Children, elderly people, low-income communities and people with asthma or lung and heart problems face the highest risks from exposure to coal dust.
     Small dust particles also increase haze, alter the acidity and nutrient balance in water and reduce ecosystem diversity, according to the complaint.
     Coal dust from Appalachian mines contains small amounts of arsenic and mercury, which can cause cancer, neuropathy, and kidney damage. The toxic metals damage the environment by increasing air pollution and contaminating water and soil, among other things, the complaint states.
     “Coal mining also causes significant environmental impacts … including long-term acid mine drainage that causes acidification of watersheds and release of toxic metals; large amounts of waste rock and contaminated waste water (slurry); and water and air pollution from extraction, crushing, processing and washing of coals,” the complaint adds.
     Since Ex-Im Bank’s financial support of Xcoal’s activities will allow Xcoal to mine and transport even more coal, the deal will increase Xcoal’s capacity to harm the environment and the public health, the groups claim.
     NEPA requires federal agencies to conduct environmental impact surveys to ensure that their actions will not harm the natural and human environments.
     NEPA’s Council on Environmental Quality allows agencies to exempt certain actions from this requirement if they can demonstrate that the action will not have a significant effect on the environment or people. “However, the agency must provide for ‘extraordinary circumstances in which a normally excluded action may have significant environmental effect,” the complaint states.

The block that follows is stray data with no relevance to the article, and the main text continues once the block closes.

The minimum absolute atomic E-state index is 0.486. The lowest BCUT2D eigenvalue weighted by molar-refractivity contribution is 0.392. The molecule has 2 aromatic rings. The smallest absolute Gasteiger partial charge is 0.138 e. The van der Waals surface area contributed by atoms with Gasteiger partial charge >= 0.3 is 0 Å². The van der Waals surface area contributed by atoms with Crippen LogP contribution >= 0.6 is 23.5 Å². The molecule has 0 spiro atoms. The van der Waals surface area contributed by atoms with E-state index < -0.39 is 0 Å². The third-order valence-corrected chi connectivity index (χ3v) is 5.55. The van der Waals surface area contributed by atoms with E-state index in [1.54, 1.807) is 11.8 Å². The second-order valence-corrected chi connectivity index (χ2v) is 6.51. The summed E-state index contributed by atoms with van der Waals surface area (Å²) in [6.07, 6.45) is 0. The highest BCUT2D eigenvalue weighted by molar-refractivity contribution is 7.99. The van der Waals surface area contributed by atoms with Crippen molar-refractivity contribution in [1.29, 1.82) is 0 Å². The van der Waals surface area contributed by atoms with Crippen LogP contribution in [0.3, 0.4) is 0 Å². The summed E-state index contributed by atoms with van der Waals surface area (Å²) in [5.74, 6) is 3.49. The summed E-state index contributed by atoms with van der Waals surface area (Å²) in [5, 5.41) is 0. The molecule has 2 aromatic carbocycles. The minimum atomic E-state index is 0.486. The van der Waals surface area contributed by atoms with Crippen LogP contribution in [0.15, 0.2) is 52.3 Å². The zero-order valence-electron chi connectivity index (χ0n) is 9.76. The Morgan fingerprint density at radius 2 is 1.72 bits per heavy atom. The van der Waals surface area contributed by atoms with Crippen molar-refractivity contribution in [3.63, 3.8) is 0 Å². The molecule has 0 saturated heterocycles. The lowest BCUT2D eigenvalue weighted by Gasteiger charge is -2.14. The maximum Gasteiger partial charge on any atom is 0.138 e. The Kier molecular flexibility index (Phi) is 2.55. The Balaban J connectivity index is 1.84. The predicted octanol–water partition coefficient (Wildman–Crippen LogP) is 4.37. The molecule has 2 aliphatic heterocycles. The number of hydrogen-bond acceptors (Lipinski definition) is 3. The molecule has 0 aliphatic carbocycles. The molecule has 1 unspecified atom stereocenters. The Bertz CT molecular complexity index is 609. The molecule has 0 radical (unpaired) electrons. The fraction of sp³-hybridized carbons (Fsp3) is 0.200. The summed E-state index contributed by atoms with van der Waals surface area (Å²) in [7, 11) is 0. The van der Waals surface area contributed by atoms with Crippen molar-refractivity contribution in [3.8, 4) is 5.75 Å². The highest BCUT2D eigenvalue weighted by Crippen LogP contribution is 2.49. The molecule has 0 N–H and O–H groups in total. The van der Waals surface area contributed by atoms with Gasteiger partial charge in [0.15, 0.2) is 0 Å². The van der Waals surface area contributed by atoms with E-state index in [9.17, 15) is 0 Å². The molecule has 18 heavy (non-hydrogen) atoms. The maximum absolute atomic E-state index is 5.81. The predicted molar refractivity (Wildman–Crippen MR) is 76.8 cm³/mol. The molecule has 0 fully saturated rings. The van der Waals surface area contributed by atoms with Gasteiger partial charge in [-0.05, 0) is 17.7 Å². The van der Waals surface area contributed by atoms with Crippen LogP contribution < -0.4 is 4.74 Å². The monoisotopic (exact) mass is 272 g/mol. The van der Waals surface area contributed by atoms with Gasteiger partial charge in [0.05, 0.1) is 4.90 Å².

Ex-Im Bank claimed its loan to Xcoal was exempt from NEPA’s environmental survey requirement. But the environmentalists claim the loan does not meet the “extraordinary circumstances” requirement because of “the significant environmental impacts of the activities” it will finance.
     They seek declaratory judgment that Ex-Im Bank violated NEPA by failing to conduct adequate environmental review before approving the loan, and a court order rescinding the loan until the bank fulfills its obligations under NEPA.
     Plaintiffs include Friends of the Earth, the Sierra Club, the West Virginia Highlands Conservancy, the Center for International Environmental Law, and Pacific Environment
     They are represented by Sarah H. Burt with Earthjustice.
     The Export-Import Bank declined to “comment directly on pending litigation,” but noted that it “has been an environmental leader among the world’s export credit agencies for decades, balancing the need to protect the environment with its mission of supporting U.S. exports and American export-related jobs.”
     It then provided a timeline that it says demonstrates how it “adheres to strict environmental guidelines, and has taken a number of actions since 1992 to address the impact on the environment related to its export financing.”